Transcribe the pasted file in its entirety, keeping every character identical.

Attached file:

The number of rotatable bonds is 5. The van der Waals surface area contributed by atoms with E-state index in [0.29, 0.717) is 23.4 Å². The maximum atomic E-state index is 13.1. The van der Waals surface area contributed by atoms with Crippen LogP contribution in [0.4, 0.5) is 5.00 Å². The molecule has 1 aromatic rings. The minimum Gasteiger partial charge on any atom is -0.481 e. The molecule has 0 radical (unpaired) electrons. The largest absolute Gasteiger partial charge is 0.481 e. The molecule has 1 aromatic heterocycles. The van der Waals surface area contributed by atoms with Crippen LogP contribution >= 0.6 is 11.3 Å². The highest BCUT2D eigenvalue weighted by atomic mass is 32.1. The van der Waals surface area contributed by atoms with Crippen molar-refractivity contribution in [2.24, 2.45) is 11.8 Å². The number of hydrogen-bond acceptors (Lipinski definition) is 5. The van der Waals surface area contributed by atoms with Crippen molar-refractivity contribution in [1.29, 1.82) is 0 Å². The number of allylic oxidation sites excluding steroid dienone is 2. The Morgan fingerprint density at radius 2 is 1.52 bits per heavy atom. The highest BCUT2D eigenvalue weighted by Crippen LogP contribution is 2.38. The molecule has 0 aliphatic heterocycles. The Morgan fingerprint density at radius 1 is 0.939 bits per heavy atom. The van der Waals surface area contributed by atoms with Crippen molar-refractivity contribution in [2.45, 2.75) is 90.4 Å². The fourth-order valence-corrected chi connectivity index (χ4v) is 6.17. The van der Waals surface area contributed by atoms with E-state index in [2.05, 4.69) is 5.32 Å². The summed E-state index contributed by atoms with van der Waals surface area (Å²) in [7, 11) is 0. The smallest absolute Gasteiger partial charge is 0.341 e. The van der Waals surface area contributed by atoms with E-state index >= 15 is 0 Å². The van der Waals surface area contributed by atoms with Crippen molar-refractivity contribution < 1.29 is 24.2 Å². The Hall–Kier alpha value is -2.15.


The number of rotatable bonds is 5. The van der Waals surface area contributed by atoms with E-state index in [0.29, 0.717) is 23.4 Å². The maximum atomic E-state index is 13.1. The van der Waals surface area contributed by atoms with Crippen LogP contribution in [0.4, 0.5) is 5.00 Å². The molecule has 1 aromatic rings. The minimum Gasteiger partial charge on any atom is -0.481 e. The molecule has 0 radical (unpaired) electrons. The largest absolute Gasteiger partial charge is 0.481 e. The molecule has 1 aromatic heterocycles. The van der Waals surface area contributed by atoms with Crippen LogP contribution >= 0.6 is 11.3 Å². The highest BCUT2D eigenvalue weighted by atomic mass is 32.1. The van der Waals surface area contributed by atoms with Crippen molar-refractivity contribution in [2.24, 2.45) is 11.8 Å². The number of hydrogen-bond acceptors (Lipinski definition) is 5. The van der Waals surface area contributed by atoms with Crippen molar-refractivity contribution in [1.29, 1.82) is 0 Å². The number of allylic oxidation sites excluding steroid dienone is 2. The Morgan fingerprint density at radius 2 is 1.52 bits per heavy atom. The highest BCUT2D eigenvalue weighted by Crippen LogP contribution is 2.38. The molecule has 0 aliphatic heterocycles. The Morgan fingerprint density at radius 1 is 0.939 bits per heavy atom. The van der Waals surface area contributed by atoms with Crippen molar-refractivity contribution in [2.45, 2.75) is 90.4 Å². The fourth-order valence-corrected chi connectivity index (χ4v) is 6.17. The van der Waals surface area contributed by atoms with E-state index in [2.05, 4.69) is 5.32 Å². The summed E-state index contributed by atoms with van der Waals surface area (Å²) in [7, 11) is 0. The smallest absolute Gasteiger partial charge is 0.341 e. The van der Waals surface area contributed by atoms with E-state index >= 15 is 0 Å². The van der Waals surface area contributed by atoms with Crippen molar-refractivity contribution < 1.29 is 24.2 Å². The Hall–Kier alpha value is -2.15.